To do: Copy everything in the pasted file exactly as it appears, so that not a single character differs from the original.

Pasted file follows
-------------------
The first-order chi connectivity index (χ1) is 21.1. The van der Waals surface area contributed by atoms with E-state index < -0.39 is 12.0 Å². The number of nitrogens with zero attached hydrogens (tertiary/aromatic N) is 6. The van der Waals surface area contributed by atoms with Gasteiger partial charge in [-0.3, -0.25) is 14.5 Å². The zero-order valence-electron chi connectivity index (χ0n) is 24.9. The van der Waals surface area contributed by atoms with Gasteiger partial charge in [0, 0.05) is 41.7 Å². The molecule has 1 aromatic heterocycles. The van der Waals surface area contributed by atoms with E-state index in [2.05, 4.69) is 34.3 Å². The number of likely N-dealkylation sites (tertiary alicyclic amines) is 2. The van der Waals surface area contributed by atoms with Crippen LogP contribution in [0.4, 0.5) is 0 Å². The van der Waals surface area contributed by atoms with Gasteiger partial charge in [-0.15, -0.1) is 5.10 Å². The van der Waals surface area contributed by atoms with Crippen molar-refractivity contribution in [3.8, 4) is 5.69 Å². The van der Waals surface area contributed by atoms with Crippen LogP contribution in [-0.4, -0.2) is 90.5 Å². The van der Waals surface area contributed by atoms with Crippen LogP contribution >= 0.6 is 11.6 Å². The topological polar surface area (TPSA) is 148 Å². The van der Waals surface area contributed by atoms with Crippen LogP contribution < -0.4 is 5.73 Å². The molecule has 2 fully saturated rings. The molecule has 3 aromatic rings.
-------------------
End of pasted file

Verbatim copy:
The first-order chi connectivity index (χ1) is 21.1. The van der Waals surface area contributed by atoms with E-state index < -0.39 is 12.0 Å². The number of nitrogens with zero attached hydrogens (tertiary/aromatic N) is 6. The van der Waals surface area contributed by atoms with Gasteiger partial charge in [-0.3, -0.25) is 14.5 Å². The zero-order valence-electron chi connectivity index (χ0n) is 24.9. The van der Waals surface area contributed by atoms with Gasteiger partial charge in [0, 0.05) is 41.7 Å². The molecule has 1 aromatic heterocycles. The van der Waals surface area contributed by atoms with E-state index in [2.05, 4.69) is 34.3 Å². The number of likely N-dealkylation sites (tertiary alicyclic amines) is 2. The van der Waals surface area contributed by atoms with Crippen LogP contribution in [0.4, 0.5) is 0 Å². The van der Waals surface area contributed by atoms with Gasteiger partial charge in [-0.15, -0.1) is 5.10 Å². The van der Waals surface area contributed by atoms with Crippen molar-refractivity contribution in [3.8, 4) is 5.69 Å². The van der Waals surface area contributed by atoms with Crippen LogP contribution in [-0.4, -0.2) is 90.5 Å². The van der Waals surface area contributed by atoms with Crippen LogP contribution >= 0.6 is 11.6 Å². The topological polar surface area (TPSA) is 148 Å². The van der Waals surface area contributed by atoms with Crippen LogP contribution < -0.4 is 5.73 Å². The molecule has 2 fully saturated rings. The molecule has 3 aromatic rings.